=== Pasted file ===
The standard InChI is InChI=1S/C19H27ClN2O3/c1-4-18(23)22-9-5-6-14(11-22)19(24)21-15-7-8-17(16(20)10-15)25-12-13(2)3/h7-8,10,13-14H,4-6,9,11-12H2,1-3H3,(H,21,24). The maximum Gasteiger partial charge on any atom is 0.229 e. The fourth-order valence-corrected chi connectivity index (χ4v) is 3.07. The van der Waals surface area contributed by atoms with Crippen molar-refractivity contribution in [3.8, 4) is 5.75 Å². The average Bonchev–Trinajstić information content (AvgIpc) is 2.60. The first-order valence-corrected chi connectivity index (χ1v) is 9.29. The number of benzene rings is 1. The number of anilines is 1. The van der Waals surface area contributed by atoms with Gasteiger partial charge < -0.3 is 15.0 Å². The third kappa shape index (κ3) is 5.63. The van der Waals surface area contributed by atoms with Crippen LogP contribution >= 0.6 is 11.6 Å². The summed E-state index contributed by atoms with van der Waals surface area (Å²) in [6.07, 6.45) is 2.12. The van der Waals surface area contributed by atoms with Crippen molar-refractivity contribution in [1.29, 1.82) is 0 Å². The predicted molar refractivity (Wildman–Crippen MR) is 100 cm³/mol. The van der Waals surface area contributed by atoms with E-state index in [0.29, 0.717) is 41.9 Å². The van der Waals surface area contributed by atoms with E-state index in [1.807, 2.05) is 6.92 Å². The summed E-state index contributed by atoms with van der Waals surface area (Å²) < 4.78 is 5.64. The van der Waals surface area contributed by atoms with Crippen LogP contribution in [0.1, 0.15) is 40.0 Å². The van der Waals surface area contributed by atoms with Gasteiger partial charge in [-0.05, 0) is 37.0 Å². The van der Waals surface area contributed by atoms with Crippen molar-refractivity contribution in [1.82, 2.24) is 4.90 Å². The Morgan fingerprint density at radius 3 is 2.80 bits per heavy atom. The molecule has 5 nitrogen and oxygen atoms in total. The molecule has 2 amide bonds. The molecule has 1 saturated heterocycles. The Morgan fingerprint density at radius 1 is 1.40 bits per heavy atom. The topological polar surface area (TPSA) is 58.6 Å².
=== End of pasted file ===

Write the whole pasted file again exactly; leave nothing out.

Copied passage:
The standard InChI is InChI=1S/C19H27ClN2O3/c1-4-18(23)22-9-5-6-14(11-22)19(24)21-15-7-8-17(16(20)10-15)25-12-13(2)3/h7-8,10,13-14H,4-6,9,11-12H2,1-3H3,(H,21,24). The maximum Gasteiger partial charge on any atom is 0.229 e. The fourth-order valence-corrected chi connectivity index (χ4v) is 3.07. The van der Waals surface area contributed by atoms with Crippen molar-refractivity contribution in [3.8, 4) is 5.75 Å². The average Bonchev–Trinajstić information content (AvgIpc) is 2.60. The first-order valence-corrected chi connectivity index (χ1v) is 9.29. The number of benzene rings is 1. The number of anilines is 1. The van der Waals surface area contributed by atoms with Gasteiger partial charge < -0.3 is 15.0 Å². The third kappa shape index (κ3) is 5.63. The van der Waals surface area contributed by atoms with Crippen LogP contribution >= 0.6 is 11.6 Å². The summed E-state index contributed by atoms with van der Waals surface area (Å²) in [6.07, 6.45) is 2.12. The van der Waals surface area contributed by atoms with Crippen molar-refractivity contribution in [1.29, 1.82) is 0 Å². The predicted molar refractivity (Wildman–Crippen MR) is 100 cm³/mol. The van der Waals surface area contributed by atoms with E-state index in [0.29, 0.717) is 41.9 Å². The van der Waals surface area contributed by atoms with E-state index in [1.807, 2.05) is 6.92 Å². The summed E-state index contributed by atoms with van der Waals surface area (Å²) < 4.78 is 5.64. The van der Waals surface area contributed by atoms with Crippen LogP contribution in [0.1, 0.15) is 40.0 Å². The van der Waals surface area contributed by atoms with Gasteiger partial charge in [-0.05, 0) is 37.0 Å². The van der Waals surface area contributed by atoms with Crippen molar-refractivity contribution in [1.82, 2.24) is 4.90 Å². The Morgan fingerprint density at radius 3 is 2.80 bits per heavy atom. The molecule has 5 nitrogen and oxygen atoms in total. The molecule has 2 amide bonds. The molecule has 1 saturated heterocycles. The Morgan fingerprint density at radius 1 is 1.40 bits per heavy atom. The topological polar surface area (TPSA) is 58.6 Å².